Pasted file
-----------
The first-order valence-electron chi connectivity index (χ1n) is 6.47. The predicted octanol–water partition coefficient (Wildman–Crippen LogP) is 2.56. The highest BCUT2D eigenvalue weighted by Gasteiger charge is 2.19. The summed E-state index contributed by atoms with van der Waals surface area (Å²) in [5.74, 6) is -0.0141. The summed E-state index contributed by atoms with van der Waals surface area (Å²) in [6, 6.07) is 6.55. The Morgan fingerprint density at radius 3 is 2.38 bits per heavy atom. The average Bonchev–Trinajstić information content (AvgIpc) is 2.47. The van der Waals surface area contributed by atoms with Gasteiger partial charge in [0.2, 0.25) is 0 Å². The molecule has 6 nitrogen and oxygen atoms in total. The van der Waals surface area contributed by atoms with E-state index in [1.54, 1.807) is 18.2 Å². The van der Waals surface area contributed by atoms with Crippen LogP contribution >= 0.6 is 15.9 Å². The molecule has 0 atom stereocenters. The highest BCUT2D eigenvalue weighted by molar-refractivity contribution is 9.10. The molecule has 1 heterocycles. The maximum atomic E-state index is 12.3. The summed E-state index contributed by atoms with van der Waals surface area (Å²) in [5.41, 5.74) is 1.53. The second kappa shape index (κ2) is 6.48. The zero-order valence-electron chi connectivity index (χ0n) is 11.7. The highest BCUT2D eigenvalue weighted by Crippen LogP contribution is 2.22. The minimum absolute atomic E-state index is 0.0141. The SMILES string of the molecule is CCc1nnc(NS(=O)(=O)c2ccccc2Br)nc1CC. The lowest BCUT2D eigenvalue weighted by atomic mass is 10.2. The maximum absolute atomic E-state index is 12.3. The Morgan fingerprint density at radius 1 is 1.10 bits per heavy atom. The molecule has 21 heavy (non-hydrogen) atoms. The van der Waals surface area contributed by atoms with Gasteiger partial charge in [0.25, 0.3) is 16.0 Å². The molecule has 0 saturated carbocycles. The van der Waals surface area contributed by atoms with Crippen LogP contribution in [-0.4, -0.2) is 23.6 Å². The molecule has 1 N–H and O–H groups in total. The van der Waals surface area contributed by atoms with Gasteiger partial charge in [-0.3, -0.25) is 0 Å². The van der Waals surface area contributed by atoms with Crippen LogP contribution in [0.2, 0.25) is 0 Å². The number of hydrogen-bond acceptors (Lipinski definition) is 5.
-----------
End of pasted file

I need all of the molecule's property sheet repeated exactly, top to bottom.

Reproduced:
The first-order valence-electron chi connectivity index (χ1n) is 6.47. The predicted octanol–water partition coefficient (Wildman–Crippen LogP) is 2.56. The highest BCUT2D eigenvalue weighted by Gasteiger charge is 2.19. The summed E-state index contributed by atoms with van der Waals surface area (Å²) in [5.74, 6) is -0.0141. The summed E-state index contributed by atoms with van der Waals surface area (Å²) in [6, 6.07) is 6.55. The Morgan fingerprint density at radius 3 is 2.38 bits per heavy atom. The average Bonchev–Trinajstić information content (AvgIpc) is 2.47. The van der Waals surface area contributed by atoms with Gasteiger partial charge in [0.2, 0.25) is 0 Å². The molecule has 6 nitrogen and oxygen atoms in total. The van der Waals surface area contributed by atoms with E-state index in [1.54, 1.807) is 18.2 Å². The van der Waals surface area contributed by atoms with Crippen LogP contribution >= 0.6 is 15.9 Å². The molecule has 0 atom stereocenters. The highest BCUT2D eigenvalue weighted by molar-refractivity contribution is 9.10. The molecule has 1 heterocycles. The maximum atomic E-state index is 12.3. The summed E-state index contributed by atoms with van der Waals surface area (Å²) in [5.41, 5.74) is 1.53. The second kappa shape index (κ2) is 6.48. The zero-order valence-electron chi connectivity index (χ0n) is 11.7. The highest BCUT2D eigenvalue weighted by Crippen LogP contribution is 2.22. The minimum absolute atomic E-state index is 0.0141. The SMILES string of the molecule is CCc1nnc(NS(=O)(=O)c2ccccc2Br)nc1CC. The lowest BCUT2D eigenvalue weighted by atomic mass is 10.2. The maximum absolute atomic E-state index is 12.3. The Morgan fingerprint density at radius 1 is 1.10 bits per heavy atom. The molecule has 21 heavy (non-hydrogen) atoms. The van der Waals surface area contributed by atoms with Gasteiger partial charge in [0.25, 0.3) is 16.0 Å². The molecule has 0 saturated carbocycles. The van der Waals surface area contributed by atoms with Crippen LogP contribution in [-0.4, -0.2) is 23.6 Å². The molecule has 1 N–H and O–H groups in total. The van der Waals surface area contributed by atoms with Gasteiger partial charge in [-0.3, -0.25) is 0 Å². The van der Waals surface area contributed by atoms with Crippen LogP contribution in [0.2, 0.25) is 0 Å². The number of hydrogen-bond acceptors (Lipinski definition) is 5.